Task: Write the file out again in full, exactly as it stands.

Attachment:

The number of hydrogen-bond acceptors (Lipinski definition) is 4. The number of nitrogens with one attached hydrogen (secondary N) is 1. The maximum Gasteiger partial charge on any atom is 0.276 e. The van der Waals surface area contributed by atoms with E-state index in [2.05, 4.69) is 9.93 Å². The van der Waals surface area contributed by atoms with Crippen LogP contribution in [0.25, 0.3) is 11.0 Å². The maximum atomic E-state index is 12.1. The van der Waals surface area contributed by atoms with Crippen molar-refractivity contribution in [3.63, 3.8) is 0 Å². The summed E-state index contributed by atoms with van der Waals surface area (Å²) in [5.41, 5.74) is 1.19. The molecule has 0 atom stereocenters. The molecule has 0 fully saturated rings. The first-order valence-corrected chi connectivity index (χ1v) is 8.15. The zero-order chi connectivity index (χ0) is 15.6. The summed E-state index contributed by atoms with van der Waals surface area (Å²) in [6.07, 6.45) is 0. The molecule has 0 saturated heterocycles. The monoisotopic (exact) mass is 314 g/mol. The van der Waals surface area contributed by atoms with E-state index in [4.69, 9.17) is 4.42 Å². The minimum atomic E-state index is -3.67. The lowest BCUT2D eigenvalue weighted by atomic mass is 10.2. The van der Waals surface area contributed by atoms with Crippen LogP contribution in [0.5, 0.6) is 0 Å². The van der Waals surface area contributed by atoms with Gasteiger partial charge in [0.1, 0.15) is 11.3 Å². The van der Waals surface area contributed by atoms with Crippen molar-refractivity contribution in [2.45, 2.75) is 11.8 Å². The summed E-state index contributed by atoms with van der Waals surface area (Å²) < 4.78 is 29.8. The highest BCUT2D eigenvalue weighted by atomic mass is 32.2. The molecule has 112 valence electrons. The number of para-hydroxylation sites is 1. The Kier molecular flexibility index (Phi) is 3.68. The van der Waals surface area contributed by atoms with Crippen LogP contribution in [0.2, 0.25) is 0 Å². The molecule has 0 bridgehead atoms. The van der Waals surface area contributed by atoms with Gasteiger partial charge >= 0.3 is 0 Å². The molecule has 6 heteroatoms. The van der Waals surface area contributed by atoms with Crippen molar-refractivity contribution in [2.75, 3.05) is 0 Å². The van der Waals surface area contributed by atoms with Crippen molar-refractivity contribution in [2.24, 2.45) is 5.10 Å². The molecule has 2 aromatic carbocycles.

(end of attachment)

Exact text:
The number of hydrogen-bond acceptors (Lipinski definition) is 4. The number of nitrogens with one attached hydrogen (secondary N) is 1. The maximum Gasteiger partial charge on any atom is 0.276 e. The van der Waals surface area contributed by atoms with E-state index in [2.05, 4.69) is 9.93 Å². The van der Waals surface area contributed by atoms with Crippen LogP contribution in [0.25, 0.3) is 11.0 Å². The maximum atomic E-state index is 12.1. The van der Waals surface area contributed by atoms with Crippen molar-refractivity contribution in [3.63, 3.8) is 0 Å². The summed E-state index contributed by atoms with van der Waals surface area (Å²) in [5.41, 5.74) is 1.19. The molecule has 0 atom stereocenters. The molecule has 0 fully saturated rings. The first-order valence-corrected chi connectivity index (χ1v) is 8.15. The zero-order chi connectivity index (χ0) is 15.6. The summed E-state index contributed by atoms with van der Waals surface area (Å²) in [6.07, 6.45) is 0. The molecule has 0 saturated heterocycles. The monoisotopic (exact) mass is 314 g/mol. The van der Waals surface area contributed by atoms with E-state index in [4.69, 9.17) is 4.42 Å². The minimum atomic E-state index is -3.67. The lowest BCUT2D eigenvalue weighted by atomic mass is 10.2. The van der Waals surface area contributed by atoms with Crippen LogP contribution in [0.5, 0.6) is 0 Å². The van der Waals surface area contributed by atoms with Gasteiger partial charge in [0.1, 0.15) is 11.3 Å². The van der Waals surface area contributed by atoms with Crippen molar-refractivity contribution in [2.45, 2.75) is 11.8 Å². The summed E-state index contributed by atoms with van der Waals surface area (Å²) < 4.78 is 29.8. The highest BCUT2D eigenvalue weighted by atomic mass is 32.2. The molecule has 112 valence electrons. The number of para-hydroxylation sites is 1. The Kier molecular flexibility index (Phi) is 3.68. The van der Waals surface area contributed by atoms with Crippen LogP contribution in [0.2, 0.25) is 0 Å². The molecule has 0 bridgehead atoms. The van der Waals surface area contributed by atoms with Gasteiger partial charge >= 0.3 is 0 Å². The molecule has 6 heteroatoms. The van der Waals surface area contributed by atoms with Crippen molar-refractivity contribution in [2.75, 3.05) is 0 Å². The van der Waals surface area contributed by atoms with Crippen molar-refractivity contribution in [2.24, 2.45) is 5.10 Å². The molecule has 2 aromatic carbocycles.